Sunday, January 22, 2017

actsafe Event Safety Conference 2017

February 20 and 21 in Burnaby (Vancouver area), British Colombia, Canada.  Two days of workshops and presentations.  Go to: for more information.

Workshop Presentation on Tuesday 3:30 - 5:00PM
Presenter: Erich Friend
Subject:    Hazard Recognition - Whoa!  I didn't see that coming . . .

Come see what it is you don't see

Saturday, January 21, 2017

Event Safety Alliance presents at ProLight+Sound Guangzhou 2017

Nightclub in Bucharest Gutted by Fire - 41 Injured

January 21, 2017 - Bucharest, Romania.  A fire, believed to be started by sparklers on drinks and / or patrons smoking that ignited the roof decor, gutted the Bamboo Nightclub and sent at least 41 people to the emergency room.  No deaths have been reported.  About half of the victims were transported by Emergency Vehicles, while others made their way there on their own.  Reported injuries included smoke inhalation, hypothermia because they ran from the burning building into outdoor temperatures of -12°C (-10°F) leaving their coats behind, and sprained ankles or broken bones because they jumped from the second floor of the building to escape.

(Image ISU via AP)
One witness said that waiters were serving bottles of drinks with sparklers stuck in the tops.  Fireworks and smoking are both illegal in nightclubs and public places in Romania.  Prosecutors have begun an inquiry about the building construction, permits, staff training, insurance, inspections, and other concerns.
(Image Andreea Alexandru via AP)
The Bamboo Club was originally opened in 2002, but was destroyed by a fire in 2005, and then rebuilt.

There is no information available at this time about the building being equipped with fire sprinklers, fire alarm system, or other fire fighting equipment.

Also See:

Thursday, February 4, 2016

OSHA issues fines for Stage Manager killed in blast

2016-02-03 -Last summer we reported about an incident in west Texas where a Stage Manager was killed when a pyrotechnics storage bunker for an outdoor show exploded  (

OSHA has now investigated the incident and issued a statement:  “A 21-year-old worker, with three months of work experience under her belt, lost her life because Texas Panhandle Heritage Foundation failed to provide appropriate training and protective equipment to workers handling pyrotechnics.”

That was the assessment of Elizabeth Linda Routh, OSHA’s area director in Lubbock, Texas, after a young worker was fatally injured last summer while taking an inventory of the pyrotechnics for an outdoor musical production at the Palo Duro Canyon State Park in Canyon, Texas.

After an inspection following the fatality, OSHA issued six serious citations for failing to train workers on the use of explosives, provide fire retardant clothing, perform a hazard assessment and develop a written hazard communication program.

Proposed Penalties: $42,000

Texas Panhandle Heritage Foundation is a performing arts employer.


Although $42,000 may not seem like much for a human life, this assessment of the situation opens the door for civil litigation so the victim's family can pursue further compensation.

Friday, December 11, 2015

Burn Survivor from The Station Nightclub fire speaks-out for the NFPA

On February 20th, 2003, a fire broke out in a nightclub that killed 100 people in just minutes.  Rob Feeney was there, and was one of the lucky ones that got out before the fire and smoke became to intense to survive.  Join Rob to read more about his experience at the NFPA's Fire Sprinkler Initiative blog.

For other posts about nightclub fires use the Theatre Safety Blog's search for keyword 'Station Nightclub'.

Sunday, November 1, 2015

Nightclub Fire in Romania Kills 27, Injures 170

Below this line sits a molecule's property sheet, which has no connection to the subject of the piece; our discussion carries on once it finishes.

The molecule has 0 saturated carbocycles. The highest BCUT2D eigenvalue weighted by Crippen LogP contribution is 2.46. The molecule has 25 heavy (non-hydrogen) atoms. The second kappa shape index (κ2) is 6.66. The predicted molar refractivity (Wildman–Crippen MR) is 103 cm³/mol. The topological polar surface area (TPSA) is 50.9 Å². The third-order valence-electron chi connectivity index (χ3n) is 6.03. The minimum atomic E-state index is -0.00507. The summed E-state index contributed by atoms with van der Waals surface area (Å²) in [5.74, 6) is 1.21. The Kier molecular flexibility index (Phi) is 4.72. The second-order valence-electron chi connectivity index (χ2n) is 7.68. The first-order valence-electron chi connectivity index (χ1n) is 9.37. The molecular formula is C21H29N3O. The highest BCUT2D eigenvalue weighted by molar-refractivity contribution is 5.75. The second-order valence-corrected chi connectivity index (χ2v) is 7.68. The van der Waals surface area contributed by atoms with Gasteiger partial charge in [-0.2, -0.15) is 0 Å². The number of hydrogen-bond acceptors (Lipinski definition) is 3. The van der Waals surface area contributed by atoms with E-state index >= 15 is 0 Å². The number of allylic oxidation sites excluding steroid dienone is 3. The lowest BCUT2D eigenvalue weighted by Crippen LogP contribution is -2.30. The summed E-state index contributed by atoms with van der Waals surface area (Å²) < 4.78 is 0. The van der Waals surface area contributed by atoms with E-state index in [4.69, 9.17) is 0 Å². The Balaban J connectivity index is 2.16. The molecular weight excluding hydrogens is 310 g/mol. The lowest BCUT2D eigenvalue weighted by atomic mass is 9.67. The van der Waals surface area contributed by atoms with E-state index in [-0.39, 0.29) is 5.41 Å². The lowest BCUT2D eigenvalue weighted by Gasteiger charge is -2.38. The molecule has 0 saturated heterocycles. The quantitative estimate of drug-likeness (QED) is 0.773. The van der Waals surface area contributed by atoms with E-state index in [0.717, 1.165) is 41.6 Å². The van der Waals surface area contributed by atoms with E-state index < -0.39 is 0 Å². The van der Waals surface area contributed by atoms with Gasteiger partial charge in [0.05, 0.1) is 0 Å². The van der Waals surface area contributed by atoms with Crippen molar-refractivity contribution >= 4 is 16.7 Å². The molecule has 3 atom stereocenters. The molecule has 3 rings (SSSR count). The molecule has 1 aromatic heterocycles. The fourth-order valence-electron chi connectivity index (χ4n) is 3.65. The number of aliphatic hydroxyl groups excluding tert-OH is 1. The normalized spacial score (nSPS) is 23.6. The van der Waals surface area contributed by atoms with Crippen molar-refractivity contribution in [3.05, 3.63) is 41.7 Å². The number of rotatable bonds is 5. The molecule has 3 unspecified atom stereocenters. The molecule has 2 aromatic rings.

2015-10-31 - Bucharest, Romania - An late night fire in a basement nightclub claimed 39 lives, injured over 190, and was completely predictable and preventable.  A heavy metal band Goodbye to Gravity gave a free Halloween concert at the Colectiv nightclub just south east of the city center, and during the show some fireworks (pyrotechnics) were set-off which ignited a foam covered column that was adjacent to the stage.  Witnesses said the fire rapidly spread across the foam and pine wood covered ceiling causing a panic in the crowd.

Ironically, the band had just played 'This is the Day We Die' from their new CD "Mantras of War", and then as they started into the next song the fire started.  Delia Tugui, a Spanish teacher at the American International School of Bucharest who was at the concert with her husband and son, said club goers were surprised by how fast the fire spread and panicked.
Moments before the fire
"The lead singer made a quick joke: 'This wasn't part of the program.'  The next second, he realized it wasn't a joke and asked for a fire extinguisher," she wrote on her Facebook page.  "In 30 seconds . . . the fire spread all over the ceiling.  People rushed to the entrance but it was too narrow, and people panicked.  Behind me people stampeded, climbing over each other, to try and get out."
The fireworks spray towards the foam covered column
"I was two meters from the door and I barely got out," she told The Associated Press.  "People started pushing each other, stamping on each other, it was incredibly quick."
Patrons still smiling unaware of the hell that was about to break loose
"Friends were looking for each other under the pile of people," she said. "It was a nightmare."

She said she knew some would not escape.

"I realized that those on the other side of the bar would not get out alive."

Once she got outside there was a blast and her hair caught fire, Tugui said.

"I tried to put it out with my hands and got burned.  People behind me were burned from head to toe."

A  3D computer generated graphic of the nightclub fire can be seen here.

The band’s lead singer, Alex Pascu, was hospitalized and later died.  Antena 3 TV said bass guitarist Alex Telea was reported missing by his parents, who have been searching for him.  he is also confirmed dead.

Florentina Dinca, 38, who lives opposite the nightclub, told The Associated Press there was chaos as emergency workers tried to aid the badly burned clubgoers.